By Candy Sagon
Washington Post Staff Writer
Wednesday, May 26, 2004; Page F01
This summer, life truly will be a bowl of cherries. A really big bowl, thanks to a record crop of Northwest cherries headed our way starting next month.
To make things even sweeter, record high temperatures in California caused the spring cherry crop there to ripen early. California cherries made it to Washington area supermarkets earlier this month, about two weeks ahead of schedule. Those cherries were the light-red Brooks variety, but they soon will be followed by the Bings -- the gold standard of cherries with their large "two-bite" size, dark-red color, sweet flavor and firm texture. The California Bings will last until early June, about the time that Washington and Oregon Bings will start arriving.
"For consumers, this will be a great summer for cherries," says B.J. Thurlby, president of the Northwest Cherry Growers, an association of farmers from Washington, Oregon, Utah and Idaho. Barring unexpected bad weather, he estimates the region's cherry crop this year will produce about 110,000 tons of fresh cherries. That's about 12 million of the 20-pound boxes that growers ship to supermarkets. Last year's record crop produced about 11.5 million boxes. Northwest cherries make up about 65 percent of the cherries grown in the United States.
Cherry prices should be about the same as last year, Thurlby says. Because it's early in the season, California cherries have been selling for about $5 a pound. As the harvest gets fully underway in the coming weeks, that should drop. The average retail price of cherries last year was around $2.59 a pound, says Thurlby, with some markets offering cherries for July 4 parties at a low $1.49 per pound.
The last decade has seen major changes in the cherry business, both in California and the Northwest, say cherry experts.
California growers have carved out a market for themselves in May and June by planting new varieties that ripen early. These new varieties, like the Brooks, are being planted south of Fresno, in a region of central California's San Joaquin Valley previously considered too warm for growing cherries. Stephen Southwick, an extension specialist with the University of California, Davis, who helped develop the Brooks cherry, says the variety tolerates warm weather better than does the Bing, which is grown at the cooler, northern end of the valley, around Stockton.
Acreage planted with the new varieties has been steadily increasing, thanks to the increasing demand for cherries in the United States and in Asia. "A lot of our best fruit never gets shipped to U.S. markets because Japanese and Asian buyers are willing to pay more for fruit," says Southwick.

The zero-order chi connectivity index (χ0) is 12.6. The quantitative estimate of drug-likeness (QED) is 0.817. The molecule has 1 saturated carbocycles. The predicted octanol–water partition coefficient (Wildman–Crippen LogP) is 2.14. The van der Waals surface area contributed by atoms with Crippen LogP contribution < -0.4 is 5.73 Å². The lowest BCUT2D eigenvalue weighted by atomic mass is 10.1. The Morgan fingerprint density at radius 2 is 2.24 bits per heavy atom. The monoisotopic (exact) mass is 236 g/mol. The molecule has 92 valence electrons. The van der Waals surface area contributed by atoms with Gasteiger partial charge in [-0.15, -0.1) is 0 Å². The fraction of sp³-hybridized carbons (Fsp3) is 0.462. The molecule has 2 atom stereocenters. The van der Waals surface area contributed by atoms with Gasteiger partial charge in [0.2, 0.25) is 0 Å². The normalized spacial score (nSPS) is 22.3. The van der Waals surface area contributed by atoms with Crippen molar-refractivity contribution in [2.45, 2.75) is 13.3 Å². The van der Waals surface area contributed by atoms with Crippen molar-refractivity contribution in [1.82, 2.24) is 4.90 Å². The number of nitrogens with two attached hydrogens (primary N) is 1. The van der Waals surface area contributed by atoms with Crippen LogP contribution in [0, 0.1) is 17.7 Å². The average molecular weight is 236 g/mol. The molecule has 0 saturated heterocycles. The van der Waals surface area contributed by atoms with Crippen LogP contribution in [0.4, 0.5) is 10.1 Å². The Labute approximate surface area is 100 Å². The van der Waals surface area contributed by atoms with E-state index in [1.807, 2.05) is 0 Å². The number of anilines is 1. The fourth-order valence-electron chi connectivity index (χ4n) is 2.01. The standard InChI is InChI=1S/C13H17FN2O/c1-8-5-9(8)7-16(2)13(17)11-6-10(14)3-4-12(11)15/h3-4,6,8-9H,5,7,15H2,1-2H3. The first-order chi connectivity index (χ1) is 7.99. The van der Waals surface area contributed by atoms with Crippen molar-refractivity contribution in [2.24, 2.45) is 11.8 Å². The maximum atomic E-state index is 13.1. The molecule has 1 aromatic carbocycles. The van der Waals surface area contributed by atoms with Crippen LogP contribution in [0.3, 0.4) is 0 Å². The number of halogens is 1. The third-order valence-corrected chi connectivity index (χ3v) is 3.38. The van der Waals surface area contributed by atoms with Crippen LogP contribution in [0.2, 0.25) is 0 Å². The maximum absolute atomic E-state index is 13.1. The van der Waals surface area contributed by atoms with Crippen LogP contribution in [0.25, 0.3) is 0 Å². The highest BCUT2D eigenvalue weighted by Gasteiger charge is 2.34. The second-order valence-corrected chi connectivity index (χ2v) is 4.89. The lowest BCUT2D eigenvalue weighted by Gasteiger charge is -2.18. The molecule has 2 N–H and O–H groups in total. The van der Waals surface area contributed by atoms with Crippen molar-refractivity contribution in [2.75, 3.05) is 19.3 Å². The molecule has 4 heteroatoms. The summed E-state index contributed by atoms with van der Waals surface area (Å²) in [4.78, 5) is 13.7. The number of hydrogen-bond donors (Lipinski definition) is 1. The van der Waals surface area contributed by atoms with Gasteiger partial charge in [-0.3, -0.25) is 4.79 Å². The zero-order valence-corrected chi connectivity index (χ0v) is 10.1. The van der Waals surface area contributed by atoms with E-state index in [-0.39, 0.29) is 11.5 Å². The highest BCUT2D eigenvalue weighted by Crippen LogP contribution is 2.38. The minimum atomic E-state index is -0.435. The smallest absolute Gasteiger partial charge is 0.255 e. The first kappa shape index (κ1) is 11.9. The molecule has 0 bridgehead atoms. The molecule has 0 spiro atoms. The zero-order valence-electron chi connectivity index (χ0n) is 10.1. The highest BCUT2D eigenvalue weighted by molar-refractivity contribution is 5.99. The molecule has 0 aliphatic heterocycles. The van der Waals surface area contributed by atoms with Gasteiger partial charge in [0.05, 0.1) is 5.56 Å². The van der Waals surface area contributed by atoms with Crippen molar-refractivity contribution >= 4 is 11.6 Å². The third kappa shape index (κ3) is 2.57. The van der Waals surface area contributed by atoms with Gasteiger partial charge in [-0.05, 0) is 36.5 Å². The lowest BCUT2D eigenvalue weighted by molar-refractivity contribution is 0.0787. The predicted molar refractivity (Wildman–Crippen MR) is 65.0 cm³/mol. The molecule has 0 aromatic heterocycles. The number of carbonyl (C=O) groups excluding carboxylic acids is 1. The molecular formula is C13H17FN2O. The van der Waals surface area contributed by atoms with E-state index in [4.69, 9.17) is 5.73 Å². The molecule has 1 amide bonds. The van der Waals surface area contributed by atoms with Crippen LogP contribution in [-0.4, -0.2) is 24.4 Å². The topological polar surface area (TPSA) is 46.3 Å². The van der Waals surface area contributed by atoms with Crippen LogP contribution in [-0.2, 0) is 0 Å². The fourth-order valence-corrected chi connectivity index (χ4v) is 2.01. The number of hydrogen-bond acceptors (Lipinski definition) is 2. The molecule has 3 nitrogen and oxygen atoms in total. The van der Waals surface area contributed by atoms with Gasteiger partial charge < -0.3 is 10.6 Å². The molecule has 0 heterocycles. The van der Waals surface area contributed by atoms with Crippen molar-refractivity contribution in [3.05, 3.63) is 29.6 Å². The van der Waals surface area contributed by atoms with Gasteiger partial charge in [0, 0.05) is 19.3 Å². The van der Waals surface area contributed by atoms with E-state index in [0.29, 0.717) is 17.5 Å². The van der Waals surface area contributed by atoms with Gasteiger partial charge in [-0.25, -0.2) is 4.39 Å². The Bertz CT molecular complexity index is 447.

The new varieties have allowed California to extend its cherry season by about a month, according to Jim Culbertson, executive manager of the California Cherry Advisory Board. That usually means that the California cherry harvest starts in early May. This year, however, it started at the end of April, thanks to the West Coast's record warm temperatures.
While California growers have worked to bring cherries to market earlier, Northwest growers have been working to make the cherry season even longer.
"Cherry season used to end right after July 4. By July 15, we were finished," says Thurlby. But in the last five to six years, he adds, "growers have started planting later varieties so consumers can have cherries through August."
These later varieties include both red and yellow cherries. The red varieties are "Bing clones," Thurlby says, called Lapins, Sweetheart and Skeena. "They're all high-sugar, large-size and firm," he says. They're grown in the Washington mountains because the high altitude slows down ripening so they can be harvested late in the summer.
Northwest growers also have increased the amount of cherries they produce. "A big crop in 1995 was 50,000 tons," says Thurlby. "We've doubled our crop in 10 years."
Cherry growers are also producing more of the sweet, yellow Rainier cherries -- "the candy of cherries," as California's Culbertson describes them. The delicate, easily bruised Rainiers have to be handled with extra care, but consumers love their sweet flavor and the demand for them has been growing.
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